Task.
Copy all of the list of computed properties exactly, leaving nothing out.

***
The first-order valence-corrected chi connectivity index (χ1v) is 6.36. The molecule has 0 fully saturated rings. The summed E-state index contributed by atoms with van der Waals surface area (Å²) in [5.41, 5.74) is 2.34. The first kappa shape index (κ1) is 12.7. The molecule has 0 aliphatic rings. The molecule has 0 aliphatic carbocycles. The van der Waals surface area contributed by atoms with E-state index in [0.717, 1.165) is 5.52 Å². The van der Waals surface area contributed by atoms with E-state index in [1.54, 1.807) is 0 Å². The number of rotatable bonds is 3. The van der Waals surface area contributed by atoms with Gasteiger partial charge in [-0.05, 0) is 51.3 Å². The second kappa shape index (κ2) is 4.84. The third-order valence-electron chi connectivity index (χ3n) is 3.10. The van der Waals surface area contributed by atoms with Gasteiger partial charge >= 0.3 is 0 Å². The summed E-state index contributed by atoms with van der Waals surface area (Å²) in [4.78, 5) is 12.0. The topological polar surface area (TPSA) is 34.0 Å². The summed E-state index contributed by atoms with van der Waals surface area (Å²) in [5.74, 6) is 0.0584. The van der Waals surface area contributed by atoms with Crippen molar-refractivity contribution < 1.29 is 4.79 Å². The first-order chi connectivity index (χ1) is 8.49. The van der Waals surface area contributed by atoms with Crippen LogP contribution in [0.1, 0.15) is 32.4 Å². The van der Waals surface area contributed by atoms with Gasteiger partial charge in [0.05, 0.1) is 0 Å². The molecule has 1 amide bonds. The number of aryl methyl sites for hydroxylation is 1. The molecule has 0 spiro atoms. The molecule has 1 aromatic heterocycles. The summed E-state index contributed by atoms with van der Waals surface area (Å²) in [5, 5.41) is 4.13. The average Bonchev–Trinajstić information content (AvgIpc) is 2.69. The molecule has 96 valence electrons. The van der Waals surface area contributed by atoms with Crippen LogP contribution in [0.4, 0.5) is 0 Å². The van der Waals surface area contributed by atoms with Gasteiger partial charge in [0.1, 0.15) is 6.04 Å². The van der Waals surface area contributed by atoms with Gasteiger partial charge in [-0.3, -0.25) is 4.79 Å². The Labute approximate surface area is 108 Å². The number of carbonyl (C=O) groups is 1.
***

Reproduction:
The first-order valence-corrected chi connectivity index (χ1v) is 6.36. The molecule has 0 fully saturated rings. The summed E-state index contributed by atoms with van der Waals surface area (Å²) in [5.41, 5.74) is 2.34. The first kappa shape index (κ1) is 12.7. The molecule has 0 aliphatic rings. The molecule has 0 aliphatic carbocycles. The van der Waals surface area contributed by atoms with E-state index in [0.717, 1.165) is 5.52 Å². The van der Waals surface area contributed by atoms with E-state index in [1.54, 1.807) is 0 Å². The number of rotatable bonds is 3. The van der Waals surface area contributed by atoms with Gasteiger partial charge in [-0.05, 0) is 51.3 Å². The second kappa shape index (κ2) is 4.84. The third-order valence-electron chi connectivity index (χ3n) is 3.10. The van der Waals surface area contributed by atoms with Gasteiger partial charge >= 0.3 is 0 Å². The summed E-state index contributed by atoms with van der Waals surface area (Å²) in [4.78, 5) is 12.0. The topological polar surface area (TPSA) is 34.0 Å². The summed E-state index contributed by atoms with van der Waals surface area (Å²) in [5.74, 6) is 0.0584. The van der Waals surface area contributed by atoms with Crippen molar-refractivity contribution < 1.29 is 4.79 Å². The first-order chi connectivity index (χ1) is 8.49. The van der Waals surface area contributed by atoms with Crippen LogP contribution in [0.1, 0.15) is 32.4 Å². The van der Waals surface area contributed by atoms with Gasteiger partial charge in [0.05, 0.1) is 0 Å². The molecule has 1 amide bonds. The number of aryl methyl sites for hydroxylation is 1. The molecule has 0 spiro atoms. The molecule has 1 aromatic heterocycles. The summed E-state index contributed by atoms with van der Waals surface area (Å²) in [5, 5.41) is 4.13. The average Bonchev–Trinajstić information content (AvgIpc) is 2.69. The molecule has 96 valence electrons. The van der Waals surface area contributed by atoms with Crippen LogP contribution in [0.4, 0.5) is 0 Å². The van der Waals surface area contributed by atoms with Gasteiger partial charge in [0.1, 0.15) is 6.04 Å². The van der Waals surface area contributed by atoms with Gasteiger partial charge in [-0.3, -0.25) is 4.79 Å². The Labute approximate surface area is 108 Å². The number of carbonyl (C=O) groups is 1.